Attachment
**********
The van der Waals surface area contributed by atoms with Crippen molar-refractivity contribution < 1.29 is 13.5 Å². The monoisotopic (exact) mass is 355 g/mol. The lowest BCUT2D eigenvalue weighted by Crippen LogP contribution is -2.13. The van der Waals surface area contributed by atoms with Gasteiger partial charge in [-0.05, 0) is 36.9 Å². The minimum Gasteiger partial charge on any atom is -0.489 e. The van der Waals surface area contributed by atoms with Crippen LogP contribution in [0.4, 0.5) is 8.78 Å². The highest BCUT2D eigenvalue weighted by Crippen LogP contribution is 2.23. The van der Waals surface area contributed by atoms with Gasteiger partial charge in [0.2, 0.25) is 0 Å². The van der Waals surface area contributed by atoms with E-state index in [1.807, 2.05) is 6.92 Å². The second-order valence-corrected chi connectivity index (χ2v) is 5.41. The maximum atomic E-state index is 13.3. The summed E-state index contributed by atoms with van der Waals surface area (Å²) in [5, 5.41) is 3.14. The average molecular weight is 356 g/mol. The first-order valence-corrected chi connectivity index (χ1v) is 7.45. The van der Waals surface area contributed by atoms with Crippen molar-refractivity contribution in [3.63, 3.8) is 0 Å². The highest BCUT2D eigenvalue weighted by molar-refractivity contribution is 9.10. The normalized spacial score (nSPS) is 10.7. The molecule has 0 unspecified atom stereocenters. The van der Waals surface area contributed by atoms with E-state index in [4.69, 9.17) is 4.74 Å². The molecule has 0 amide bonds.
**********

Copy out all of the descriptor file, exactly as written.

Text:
The van der Waals surface area contributed by atoms with Crippen molar-refractivity contribution < 1.29 is 13.5 Å². The monoisotopic (exact) mass is 355 g/mol. The lowest BCUT2D eigenvalue weighted by Crippen LogP contribution is -2.13. The van der Waals surface area contributed by atoms with Gasteiger partial charge in [-0.05, 0) is 36.9 Å². The minimum Gasteiger partial charge on any atom is -0.489 e. The van der Waals surface area contributed by atoms with Crippen LogP contribution in [0.4, 0.5) is 8.78 Å². The highest BCUT2D eigenvalue weighted by Crippen LogP contribution is 2.23. The van der Waals surface area contributed by atoms with Gasteiger partial charge in [0.2, 0.25) is 0 Å². The van der Waals surface area contributed by atoms with E-state index in [1.807, 2.05) is 6.92 Å². The second-order valence-corrected chi connectivity index (χ2v) is 5.41. The maximum atomic E-state index is 13.3. The summed E-state index contributed by atoms with van der Waals surface area (Å²) in [5, 5.41) is 3.14. The average molecular weight is 356 g/mol. The first-order valence-corrected chi connectivity index (χ1v) is 7.45. The van der Waals surface area contributed by atoms with Crippen molar-refractivity contribution in [3.63, 3.8) is 0 Å². The highest BCUT2D eigenvalue weighted by molar-refractivity contribution is 9.10. The normalized spacial score (nSPS) is 10.7. The molecule has 0 unspecified atom stereocenters. The van der Waals surface area contributed by atoms with E-state index in [4.69, 9.17) is 4.74 Å². The molecule has 0 amide bonds.